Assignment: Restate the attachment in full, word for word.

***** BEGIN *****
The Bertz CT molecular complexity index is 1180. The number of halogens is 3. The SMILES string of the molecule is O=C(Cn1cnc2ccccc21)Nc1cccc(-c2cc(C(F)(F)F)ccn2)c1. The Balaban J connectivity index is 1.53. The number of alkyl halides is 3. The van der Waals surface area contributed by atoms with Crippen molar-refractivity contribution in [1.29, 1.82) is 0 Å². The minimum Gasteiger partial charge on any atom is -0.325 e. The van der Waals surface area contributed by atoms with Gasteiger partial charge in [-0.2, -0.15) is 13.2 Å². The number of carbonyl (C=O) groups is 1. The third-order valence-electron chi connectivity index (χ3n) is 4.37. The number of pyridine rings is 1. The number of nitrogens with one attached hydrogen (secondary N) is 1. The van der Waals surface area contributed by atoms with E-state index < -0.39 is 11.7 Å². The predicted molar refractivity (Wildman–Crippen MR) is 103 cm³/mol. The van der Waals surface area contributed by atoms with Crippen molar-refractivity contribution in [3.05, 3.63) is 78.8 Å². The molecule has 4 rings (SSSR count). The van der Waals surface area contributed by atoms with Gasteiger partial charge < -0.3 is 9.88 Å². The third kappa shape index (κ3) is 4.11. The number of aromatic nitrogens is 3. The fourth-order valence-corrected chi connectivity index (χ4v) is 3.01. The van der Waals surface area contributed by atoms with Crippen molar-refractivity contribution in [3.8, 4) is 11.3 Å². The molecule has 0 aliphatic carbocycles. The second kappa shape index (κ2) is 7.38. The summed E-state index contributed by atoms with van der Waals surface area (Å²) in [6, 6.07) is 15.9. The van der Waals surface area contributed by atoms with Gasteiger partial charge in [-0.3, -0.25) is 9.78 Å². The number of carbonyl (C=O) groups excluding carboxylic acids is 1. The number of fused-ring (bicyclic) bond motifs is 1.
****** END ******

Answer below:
The Bertz CT molecular complexity index is 1180. The number of halogens is 3. The SMILES string of the molecule is O=C(Cn1cnc2ccccc21)Nc1cccc(-c2cc(C(F)(F)F)ccn2)c1. The Balaban J connectivity index is 1.53. The number of alkyl halides is 3. The van der Waals surface area contributed by atoms with Crippen molar-refractivity contribution in [1.29, 1.82) is 0 Å². The minimum Gasteiger partial charge on any atom is -0.325 e. The van der Waals surface area contributed by atoms with Gasteiger partial charge in [-0.2, -0.15) is 13.2 Å². The number of carbonyl (C=O) groups is 1. The third-order valence-electron chi connectivity index (χ3n) is 4.37. The number of pyridine rings is 1. The number of nitrogens with one attached hydrogen (secondary N) is 1. The van der Waals surface area contributed by atoms with E-state index < -0.39 is 11.7 Å². The predicted molar refractivity (Wildman–Crippen MR) is 103 cm³/mol. The van der Waals surface area contributed by atoms with Crippen molar-refractivity contribution in [3.05, 3.63) is 78.8 Å². The molecule has 4 rings (SSSR count). The van der Waals surface area contributed by atoms with Gasteiger partial charge < -0.3 is 9.88 Å². The third kappa shape index (κ3) is 4.11. The number of aromatic nitrogens is 3. The fourth-order valence-corrected chi connectivity index (χ4v) is 3.01. The van der Waals surface area contributed by atoms with Crippen molar-refractivity contribution in [3.8, 4) is 11.3 Å². The molecule has 0 aliphatic carbocycles. The second kappa shape index (κ2) is 7.38. The summed E-state index contributed by atoms with van der Waals surface area (Å²) in [6, 6.07) is 15.9. The van der Waals surface area contributed by atoms with Gasteiger partial charge in [-0.3, -0.25) is 9.78 Å². The number of carbonyl (C=O) groups excluding carboxylic acids is 1. The number of fused-ring (bicyclic) bond motifs is 1.